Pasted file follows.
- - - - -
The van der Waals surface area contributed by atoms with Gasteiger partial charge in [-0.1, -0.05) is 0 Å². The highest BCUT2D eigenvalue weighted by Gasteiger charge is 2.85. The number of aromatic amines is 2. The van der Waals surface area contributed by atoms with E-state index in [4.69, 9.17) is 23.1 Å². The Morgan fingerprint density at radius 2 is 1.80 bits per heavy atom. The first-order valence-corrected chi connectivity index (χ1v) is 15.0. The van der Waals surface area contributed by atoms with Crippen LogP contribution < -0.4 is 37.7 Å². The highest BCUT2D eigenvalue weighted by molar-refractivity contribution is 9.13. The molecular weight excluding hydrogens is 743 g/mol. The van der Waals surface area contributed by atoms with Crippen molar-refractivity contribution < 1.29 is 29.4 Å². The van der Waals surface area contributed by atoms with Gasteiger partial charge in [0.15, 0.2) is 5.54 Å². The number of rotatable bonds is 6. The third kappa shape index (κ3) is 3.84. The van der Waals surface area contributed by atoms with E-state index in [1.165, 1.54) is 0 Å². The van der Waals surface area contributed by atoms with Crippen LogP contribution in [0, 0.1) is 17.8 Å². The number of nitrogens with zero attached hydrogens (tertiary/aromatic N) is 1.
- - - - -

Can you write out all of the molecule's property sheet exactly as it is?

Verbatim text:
The van der Waals surface area contributed by atoms with Gasteiger partial charge in [-0.1, -0.05) is 0 Å². The highest BCUT2D eigenvalue weighted by Gasteiger charge is 2.85. The number of aromatic amines is 2. The van der Waals surface area contributed by atoms with E-state index in [4.69, 9.17) is 23.1 Å². The Morgan fingerprint density at radius 2 is 1.80 bits per heavy atom. The first-order valence-corrected chi connectivity index (χ1v) is 15.0. The van der Waals surface area contributed by atoms with Crippen LogP contribution < -0.4 is 37.7 Å². The highest BCUT2D eigenvalue weighted by molar-refractivity contribution is 9.13. The molecular weight excluding hydrogens is 743 g/mol. The van der Waals surface area contributed by atoms with Crippen molar-refractivity contribution < 1.29 is 29.4 Å². The van der Waals surface area contributed by atoms with Gasteiger partial charge in [0.15, 0.2) is 5.54 Å². The number of rotatable bonds is 6. The third kappa shape index (κ3) is 3.84. The van der Waals surface area contributed by atoms with E-state index in [1.165, 1.54) is 0 Å². The van der Waals surface area contributed by atoms with Crippen LogP contribution in [0, 0.1) is 17.8 Å². The number of nitrogens with zero attached hydrogens (tertiary/aromatic N) is 1.